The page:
The stocks of U.S. technology companies are seeing the worst start to a year since 2016 as fears about runaway inflation imperil the heady valuations left by the market’s run up over the past few years.
Following multiple failed attempts this week to rally back strongly, investors remain hesitant to plow heavily back into shares of growth stocks and there’s still no major signs that the pressure on technology companies will abate anytime soon.
The Nasdaq 100 Index, which includes some of the nation’s technology behemoths, is down more than 4% this year, even after a bounce late Friday that erased its losses from earlier in the week. The broader Nasdaq Composite Index fell for a third straight week.
High-flying growth stocks are being particularly hard hit by the growing conviction that the Federal Reserve will soon start withdrawing the massive monetary stimulus that has kept the financial system awash in cash since the pandemic hit.
Worries about rising rates were fueled by data this week showing that U.S. consumer prices soared last year by the most since June 1982 while U.S. retail sales fell in December by the most in 10 months, indicating that higher prices may be dissuading consumers. That threatens to put further pressure on tech stocks with valuations based on future profit growth, since higher interest rates reduce the present value of those expected earnings.
“The Nasdaq has stumbled out of the gate in 2022,” Douglas Porter, the chief economist at BMO Capital Markets said in a note to clients. While he said these high-flying companies have tremendous long-term potential, those distant earnings prospects face “the cold calculation of being discounted by current yields, so the Fed’s sudden turn is a clear-cut headwind for lofty valuations.”
The market is widely expecting the Fed to start raising interest rates in March and begin reducing its stockpile of bond holdings in the second half of the year, removing a source of support for the Treasury-bond market. Fed Chair Jerome Powell this week told the Senate Banking Committee that he’s prepared to raise interest rates more than expected if needed to get inflation under control.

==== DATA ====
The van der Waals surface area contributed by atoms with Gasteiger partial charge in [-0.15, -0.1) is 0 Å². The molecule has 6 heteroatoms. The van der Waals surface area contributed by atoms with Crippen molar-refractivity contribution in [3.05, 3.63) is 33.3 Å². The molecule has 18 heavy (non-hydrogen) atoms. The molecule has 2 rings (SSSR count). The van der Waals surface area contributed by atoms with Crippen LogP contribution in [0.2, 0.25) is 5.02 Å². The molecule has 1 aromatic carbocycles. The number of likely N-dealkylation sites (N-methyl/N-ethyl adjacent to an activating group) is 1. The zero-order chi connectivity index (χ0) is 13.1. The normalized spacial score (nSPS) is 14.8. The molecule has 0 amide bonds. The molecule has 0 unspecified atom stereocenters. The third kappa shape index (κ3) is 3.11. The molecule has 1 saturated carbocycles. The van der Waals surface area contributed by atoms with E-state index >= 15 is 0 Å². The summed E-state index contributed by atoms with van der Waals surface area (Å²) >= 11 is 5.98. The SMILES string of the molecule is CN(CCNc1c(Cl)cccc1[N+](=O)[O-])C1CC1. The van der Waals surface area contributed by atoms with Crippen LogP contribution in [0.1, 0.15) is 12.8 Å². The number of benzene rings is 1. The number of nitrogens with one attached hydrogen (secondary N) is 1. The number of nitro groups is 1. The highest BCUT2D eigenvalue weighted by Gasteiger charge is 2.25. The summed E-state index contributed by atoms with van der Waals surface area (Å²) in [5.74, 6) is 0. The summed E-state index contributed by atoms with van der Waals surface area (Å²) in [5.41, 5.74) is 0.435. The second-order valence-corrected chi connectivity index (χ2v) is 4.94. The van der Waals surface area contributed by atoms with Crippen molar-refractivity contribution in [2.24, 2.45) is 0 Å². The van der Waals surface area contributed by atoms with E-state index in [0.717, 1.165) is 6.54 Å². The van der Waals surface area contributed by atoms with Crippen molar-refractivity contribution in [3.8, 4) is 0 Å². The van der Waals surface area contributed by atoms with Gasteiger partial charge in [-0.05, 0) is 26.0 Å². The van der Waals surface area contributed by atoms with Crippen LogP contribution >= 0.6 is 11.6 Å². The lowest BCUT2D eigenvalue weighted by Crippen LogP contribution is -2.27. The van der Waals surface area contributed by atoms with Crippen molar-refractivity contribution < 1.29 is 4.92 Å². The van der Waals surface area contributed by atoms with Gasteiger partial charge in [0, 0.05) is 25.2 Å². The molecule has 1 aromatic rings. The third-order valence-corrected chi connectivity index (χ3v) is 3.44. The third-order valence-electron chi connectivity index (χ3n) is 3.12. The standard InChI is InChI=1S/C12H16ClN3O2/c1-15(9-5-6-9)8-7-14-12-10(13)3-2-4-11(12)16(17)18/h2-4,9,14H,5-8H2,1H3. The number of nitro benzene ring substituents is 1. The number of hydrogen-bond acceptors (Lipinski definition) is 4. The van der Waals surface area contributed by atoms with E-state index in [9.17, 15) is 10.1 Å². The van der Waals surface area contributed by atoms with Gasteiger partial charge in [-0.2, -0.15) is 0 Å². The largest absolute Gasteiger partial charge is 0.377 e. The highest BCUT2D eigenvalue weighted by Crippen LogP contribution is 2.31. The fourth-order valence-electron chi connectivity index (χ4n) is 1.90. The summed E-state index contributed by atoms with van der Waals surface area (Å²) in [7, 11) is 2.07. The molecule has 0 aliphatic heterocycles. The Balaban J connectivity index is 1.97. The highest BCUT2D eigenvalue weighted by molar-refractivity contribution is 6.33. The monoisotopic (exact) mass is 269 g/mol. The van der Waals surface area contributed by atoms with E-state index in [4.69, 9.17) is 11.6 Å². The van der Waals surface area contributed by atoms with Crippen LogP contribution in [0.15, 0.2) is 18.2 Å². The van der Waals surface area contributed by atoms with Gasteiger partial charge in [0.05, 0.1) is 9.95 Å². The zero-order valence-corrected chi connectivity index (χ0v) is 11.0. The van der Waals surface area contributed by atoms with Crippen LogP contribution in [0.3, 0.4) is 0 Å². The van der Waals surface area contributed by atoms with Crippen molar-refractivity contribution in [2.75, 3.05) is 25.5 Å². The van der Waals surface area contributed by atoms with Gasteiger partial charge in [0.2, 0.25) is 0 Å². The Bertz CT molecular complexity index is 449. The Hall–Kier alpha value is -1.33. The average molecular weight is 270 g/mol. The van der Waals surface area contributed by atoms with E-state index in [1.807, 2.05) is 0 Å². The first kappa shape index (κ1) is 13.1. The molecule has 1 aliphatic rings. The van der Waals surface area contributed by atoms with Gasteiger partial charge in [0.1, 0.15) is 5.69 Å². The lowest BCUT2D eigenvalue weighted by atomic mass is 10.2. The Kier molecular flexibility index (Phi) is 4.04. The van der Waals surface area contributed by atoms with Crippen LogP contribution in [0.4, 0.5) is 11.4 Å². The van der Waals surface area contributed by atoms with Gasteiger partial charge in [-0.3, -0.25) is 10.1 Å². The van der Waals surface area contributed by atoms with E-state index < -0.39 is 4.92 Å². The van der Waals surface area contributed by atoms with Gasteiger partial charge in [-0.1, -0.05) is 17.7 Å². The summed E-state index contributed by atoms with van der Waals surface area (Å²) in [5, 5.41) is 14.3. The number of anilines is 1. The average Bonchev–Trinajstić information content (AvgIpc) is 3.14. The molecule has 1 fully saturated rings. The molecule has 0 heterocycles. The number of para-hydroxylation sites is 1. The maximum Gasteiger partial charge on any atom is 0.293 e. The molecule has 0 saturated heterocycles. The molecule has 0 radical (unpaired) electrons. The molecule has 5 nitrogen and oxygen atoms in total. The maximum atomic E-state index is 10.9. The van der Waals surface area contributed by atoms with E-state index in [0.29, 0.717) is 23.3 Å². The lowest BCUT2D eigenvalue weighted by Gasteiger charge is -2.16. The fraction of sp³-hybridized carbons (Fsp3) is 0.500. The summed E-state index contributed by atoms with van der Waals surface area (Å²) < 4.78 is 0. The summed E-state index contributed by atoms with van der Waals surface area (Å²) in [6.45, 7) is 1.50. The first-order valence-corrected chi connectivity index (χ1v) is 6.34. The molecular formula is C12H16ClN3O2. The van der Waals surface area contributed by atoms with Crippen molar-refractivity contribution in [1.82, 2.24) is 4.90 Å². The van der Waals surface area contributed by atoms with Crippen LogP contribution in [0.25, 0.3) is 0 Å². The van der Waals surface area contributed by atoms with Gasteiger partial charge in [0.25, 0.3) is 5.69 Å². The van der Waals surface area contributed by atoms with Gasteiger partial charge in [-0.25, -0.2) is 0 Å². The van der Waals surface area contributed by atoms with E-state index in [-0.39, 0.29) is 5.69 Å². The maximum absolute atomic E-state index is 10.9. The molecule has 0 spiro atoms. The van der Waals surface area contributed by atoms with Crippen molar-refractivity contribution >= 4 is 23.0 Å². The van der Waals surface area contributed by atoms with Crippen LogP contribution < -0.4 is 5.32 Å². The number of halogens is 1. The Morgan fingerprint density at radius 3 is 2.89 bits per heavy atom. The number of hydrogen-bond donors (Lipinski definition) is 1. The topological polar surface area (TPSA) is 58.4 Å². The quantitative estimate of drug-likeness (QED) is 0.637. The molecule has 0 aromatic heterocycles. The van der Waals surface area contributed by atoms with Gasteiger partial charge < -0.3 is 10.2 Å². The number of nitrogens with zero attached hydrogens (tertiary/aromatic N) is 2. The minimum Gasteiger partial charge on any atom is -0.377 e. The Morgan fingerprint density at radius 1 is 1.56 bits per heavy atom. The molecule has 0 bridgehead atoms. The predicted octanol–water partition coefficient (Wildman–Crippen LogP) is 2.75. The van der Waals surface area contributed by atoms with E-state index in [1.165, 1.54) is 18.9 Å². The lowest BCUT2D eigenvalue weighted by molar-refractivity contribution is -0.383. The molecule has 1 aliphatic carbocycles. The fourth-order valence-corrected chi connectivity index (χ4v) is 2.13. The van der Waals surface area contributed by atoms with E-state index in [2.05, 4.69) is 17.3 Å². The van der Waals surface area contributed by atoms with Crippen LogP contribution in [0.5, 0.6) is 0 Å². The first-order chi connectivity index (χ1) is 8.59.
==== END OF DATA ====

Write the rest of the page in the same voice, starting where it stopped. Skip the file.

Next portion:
“Inflation has gotten really high, to multi-decade highs, and that’s really become a problem for the market,” Randy Frederick, vice president of trading and derivatives for Charles Schwab & Co., said in an interview. “We’re going to get a rate hike in March, but that is still a ways out, and the market could continue to struggle if inflation remains high in the meantime.”
Even with the recent volatility, the tech sector by and large remains a long-term outperformer relative to the overall market. The Philadelphia Stock Exchange Semiconductor Index is up nearly 40% since the start of 2021, while the S&P 500 information technology index is up 27%. The overall S&P 500 index is up about 24% over that same period, with names like Apple Inc., Microsoft Corp. and Alphabet Inc. all outperforming the benchmark index.
One exception is the software industry, which has seen some of the heaviest pressure as investors rotate out of high-valuation growth shares. Since hitting a peak in November, the iShares Expanded Tech-Software Sector ETF has been on a pronounced downtrend, with drops during the past three weeks that have driven it back to where it was at the end of 2020.
Big Tech stocks like Apple and Microsoft, for instance, have strong balance sheets, and larger, established, dividend-paying companies could hold up well if there is a move among investors toward quality stocks, according to Frederick. But that’s not as likely for micro-cap stocks, which have typically been more volatile and less liquid than shares of larger companies.
“We have to see a stabilization in rates, and more certainty about what economic data looks like overall, before you’ll see people move back into these growthier names,” Frederick added. “Valuations have come down a lot, but it may take a little bit of time before they come back.” Bloomberg